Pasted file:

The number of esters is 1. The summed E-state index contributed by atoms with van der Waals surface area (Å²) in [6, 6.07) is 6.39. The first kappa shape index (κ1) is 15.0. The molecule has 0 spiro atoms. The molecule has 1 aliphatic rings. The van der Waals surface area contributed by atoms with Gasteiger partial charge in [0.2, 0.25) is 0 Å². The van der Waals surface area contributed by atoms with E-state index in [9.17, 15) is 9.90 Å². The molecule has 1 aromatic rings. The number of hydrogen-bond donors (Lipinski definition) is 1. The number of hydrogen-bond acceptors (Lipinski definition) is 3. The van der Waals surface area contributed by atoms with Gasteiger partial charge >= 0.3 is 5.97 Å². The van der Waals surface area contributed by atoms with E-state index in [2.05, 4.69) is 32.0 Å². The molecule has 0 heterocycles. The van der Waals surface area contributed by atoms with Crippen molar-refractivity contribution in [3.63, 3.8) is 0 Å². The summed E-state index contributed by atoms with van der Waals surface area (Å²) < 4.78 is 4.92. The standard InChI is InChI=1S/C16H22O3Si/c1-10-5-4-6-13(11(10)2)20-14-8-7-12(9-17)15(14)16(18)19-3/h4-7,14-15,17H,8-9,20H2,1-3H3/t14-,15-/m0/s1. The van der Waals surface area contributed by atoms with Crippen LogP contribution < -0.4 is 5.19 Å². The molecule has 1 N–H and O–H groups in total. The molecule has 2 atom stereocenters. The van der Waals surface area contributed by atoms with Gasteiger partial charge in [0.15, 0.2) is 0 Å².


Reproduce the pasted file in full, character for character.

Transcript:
The number of esters is 1. The summed E-state index contributed by atoms with van der Waals surface area (Å²) in [6, 6.07) is 6.39. The first kappa shape index (κ1) is 15.0. The molecule has 0 spiro atoms. The molecule has 1 aliphatic rings. The van der Waals surface area contributed by atoms with Gasteiger partial charge in [0.2, 0.25) is 0 Å². The van der Waals surface area contributed by atoms with E-state index in [9.17, 15) is 9.90 Å². The molecule has 1 aromatic rings. The number of hydrogen-bond donors (Lipinski definition) is 1. The number of hydrogen-bond acceptors (Lipinski definition) is 3. The van der Waals surface area contributed by atoms with Gasteiger partial charge >= 0.3 is 5.97 Å². The van der Waals surface area contributed by atoms with E-state index in [2.05, 4.69) is 32.0 Å². The molecule has 0 heterocycles. The van der Waals surface area contributed by atoms with Crippen molar-refractivity contribution in [3.63, 3.8) is 0 Å². The summed E-state index contributed by atoms with van der Waals surface area (Å²) < 4.78 is 4.92. The standard InChI is InChI=1S/C16H22O3Si/c1-10-5-4-6-13(11(10)2)20-14-8-7-12(9-17)15(14)16(18)19-3/h4-7,14-15,17H,8-9,20H2,1-3H3/t14-,15-/m0/s1. The van der Waals surface area contributed by atoms with Crippen LogP contribution < -0.4 is 5.19 Å². The molecule has 1 N–H and O–H groups in total. The molecule has 2 atom stereocenters. The van der Waals surface area contributed by atoms with Gasteiger partial charge in [0.15, 0.2) is 0 Å².